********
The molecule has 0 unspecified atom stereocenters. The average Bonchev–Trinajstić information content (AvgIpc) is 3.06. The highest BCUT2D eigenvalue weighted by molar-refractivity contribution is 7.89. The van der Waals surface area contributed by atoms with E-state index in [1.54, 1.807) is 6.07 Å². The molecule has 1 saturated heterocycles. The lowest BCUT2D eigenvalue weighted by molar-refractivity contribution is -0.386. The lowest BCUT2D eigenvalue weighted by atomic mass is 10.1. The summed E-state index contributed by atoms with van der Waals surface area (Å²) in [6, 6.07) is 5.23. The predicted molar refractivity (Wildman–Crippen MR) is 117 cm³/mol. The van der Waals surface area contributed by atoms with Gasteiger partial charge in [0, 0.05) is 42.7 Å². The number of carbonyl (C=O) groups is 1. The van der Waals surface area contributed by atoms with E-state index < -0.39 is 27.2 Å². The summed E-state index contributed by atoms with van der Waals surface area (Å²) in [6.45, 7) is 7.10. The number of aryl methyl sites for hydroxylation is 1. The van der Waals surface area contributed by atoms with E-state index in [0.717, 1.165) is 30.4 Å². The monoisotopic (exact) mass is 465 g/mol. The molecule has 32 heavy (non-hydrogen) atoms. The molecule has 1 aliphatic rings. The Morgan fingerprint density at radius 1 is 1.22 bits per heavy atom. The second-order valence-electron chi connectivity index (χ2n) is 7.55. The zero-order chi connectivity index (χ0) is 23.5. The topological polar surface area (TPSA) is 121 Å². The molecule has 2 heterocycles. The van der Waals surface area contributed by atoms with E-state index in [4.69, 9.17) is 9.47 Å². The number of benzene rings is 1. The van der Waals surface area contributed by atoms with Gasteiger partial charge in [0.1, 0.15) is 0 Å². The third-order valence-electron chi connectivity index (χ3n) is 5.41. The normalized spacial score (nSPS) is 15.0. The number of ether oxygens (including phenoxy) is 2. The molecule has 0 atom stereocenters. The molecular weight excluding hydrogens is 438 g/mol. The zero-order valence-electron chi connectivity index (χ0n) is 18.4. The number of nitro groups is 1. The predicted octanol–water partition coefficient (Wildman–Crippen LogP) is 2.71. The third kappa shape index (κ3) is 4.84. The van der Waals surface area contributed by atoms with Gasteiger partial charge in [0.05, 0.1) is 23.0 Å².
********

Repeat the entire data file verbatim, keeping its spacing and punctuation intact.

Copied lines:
The molecule has 0 unspecified atom stereocenters. The average Bonchev–Trinajstić information content (AvgIpc) is 3.06. The highest BCUT2D eigenvalue weighted by molar-refractivity contribution is 7.89. The van der Waals surface area contributed by atoms with E-state index in [1.54, 1.807) is 6.07 Å². The molecule has 1 saturated heterocycles. The lowest BCUT2D eigenvalue weighted by molar-refractivity contribution is -0.386. The lowest BCUT2D eigenvalue weighted by atomic mass is 10.1. The summed E-state index contributed by atoms with van der Waals surface area (Å²) in [6, 6.07) is 5.23. The predicted molar refractivity (Wildman–Crippen MR) is 117 cm³/mol. The van der Waals surface area contributed by atoms with Gasteiger partial charge in [0, 0.05) is 42.7 Å². The number of carbonyl (C=O) groups is 1. The van der Waals surface area contributed by atoms with E-state index < -0.39 is 27.2 Å². The summed E-state index contributed by atoms with van der Waals surface area (Å²) in [6.45, 7) is 7.10. The number of aryl methyl sites for hydroxylation is 1. The van der Waals surface area contributed by atoms with E-state index in [0.717, 1.165) is 30.4 Å². The monoisotopic (exact) mass is 465 g/mol. The molecule has 32 heavy (non-hydrogen) atoms. The molecule has 1 aliphatic rings. The Morgan fingerprint density at radius 1 is 1.22 bits per heavy atom. The second-order valence-electron chi connectivity index (χ2n) is 7.55. The zero-order chi connectivity index (χ0) is 23.5. The topological polar surface area (TPSA) is 121 Å². The molecule has 2 heterocycles. The van der Waals surface area contributed by atoms with E-state index in [4.69, 9.17) is 9.47 Å². The number of benzene rings is 1. The van der Waals surface area contributed by atoms with Gasteiger partial charge in [0.1, 0.15) is 0 Å². The third-order valence-electron chi connectivity index (χ3n) is 5.41. The normalized spacial score (nSPS) is 15.0. The number of ether oxygens (including phenoxy) is 2. The molecule has 0 atom stereocenters. The molecular weight excluding hydrogens is 438 g/mol. The zero-order valence-electron chi connectivity index (χ0n) is 18.4. The number of nitro groups is 1. The predicted octanol–water partition coefficient (Wildman–Crippen LogP) is 2.71. The third kappa shape index (κ3) is 4.84. The van der Waals surface area contributed by atoms with Gasteiger partial charge in [0.05, 0.1) is 23.0 Å².